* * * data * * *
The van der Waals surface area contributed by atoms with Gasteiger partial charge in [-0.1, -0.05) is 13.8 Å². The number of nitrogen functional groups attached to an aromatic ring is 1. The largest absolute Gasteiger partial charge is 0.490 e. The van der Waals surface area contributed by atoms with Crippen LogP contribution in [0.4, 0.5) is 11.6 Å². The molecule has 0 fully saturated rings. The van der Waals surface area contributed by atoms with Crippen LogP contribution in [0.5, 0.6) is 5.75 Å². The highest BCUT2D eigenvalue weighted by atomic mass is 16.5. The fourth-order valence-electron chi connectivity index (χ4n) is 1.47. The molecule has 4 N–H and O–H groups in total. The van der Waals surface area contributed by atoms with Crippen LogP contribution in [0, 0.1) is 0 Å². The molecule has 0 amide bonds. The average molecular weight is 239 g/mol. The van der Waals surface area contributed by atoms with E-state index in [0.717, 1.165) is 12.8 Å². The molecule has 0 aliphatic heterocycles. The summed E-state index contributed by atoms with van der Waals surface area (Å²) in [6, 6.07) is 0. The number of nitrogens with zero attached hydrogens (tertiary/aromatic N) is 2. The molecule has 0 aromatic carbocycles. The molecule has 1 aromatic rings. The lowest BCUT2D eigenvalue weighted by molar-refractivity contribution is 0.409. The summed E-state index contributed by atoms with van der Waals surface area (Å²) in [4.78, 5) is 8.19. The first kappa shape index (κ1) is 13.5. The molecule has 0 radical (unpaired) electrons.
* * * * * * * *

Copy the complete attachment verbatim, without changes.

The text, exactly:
The van der Waals surface area contributed by atoms with Gasteiger partial charge in [-0.1, -0.05) is 13.8 Å². The number of nitrogen functional groups attached to an aromatic ring is 1. The largest absolute Gasteiger partial charge is 0.490 e. The van der Waals surface area contributed by atoms with Crippen LogP contribution in [0.4, 0.5) is 11.6 Å². The molecule has 0 fully saturated rings. The van der Waals surface area contributed by atoms with Crippen LogP contribution in [0.5, 0.6) is 5.75 Å². The highest BCUT2D eigenvalue weighted by atomic mass is 16.5. The fourth-order valence-electron chi connectivity index (χ4n) is 1.47. The molecule has 4 N–H and O–H groups in total. The van der Waals surface area contributed by atoms with Crippen LogP contribution in [0, 0.1) is 0 Å². The molecule has 0 amide bonds. The average molecular weight is 239 g/mol. The van der Waals surface area contributed by atoms with E-state index in [0.717, 1.165) is 12.8 Å². The molecule has 0 aliphatic heterocycles. The summed E-state index contributed by atoms with van der Waals surface area (Å²) in [6, 6.07) is 0. The number of nitrogens with zero attached hydrogens (tertiary/aromatic N) is 2. The molecule has 0 aromatic carbocycles. The molecule has 1 aromatic rings. The lowest BCUT2D eigenvalue weighted by molar-refractivity contribution is 0.409. The summed E-state index contributed by atoms with van der Waals surface area (Å²) in [4.78, 5) is 8.19. The first kappa shape index (κ1) is 13.5. The molecule has 0 radical (unpaired) electrons.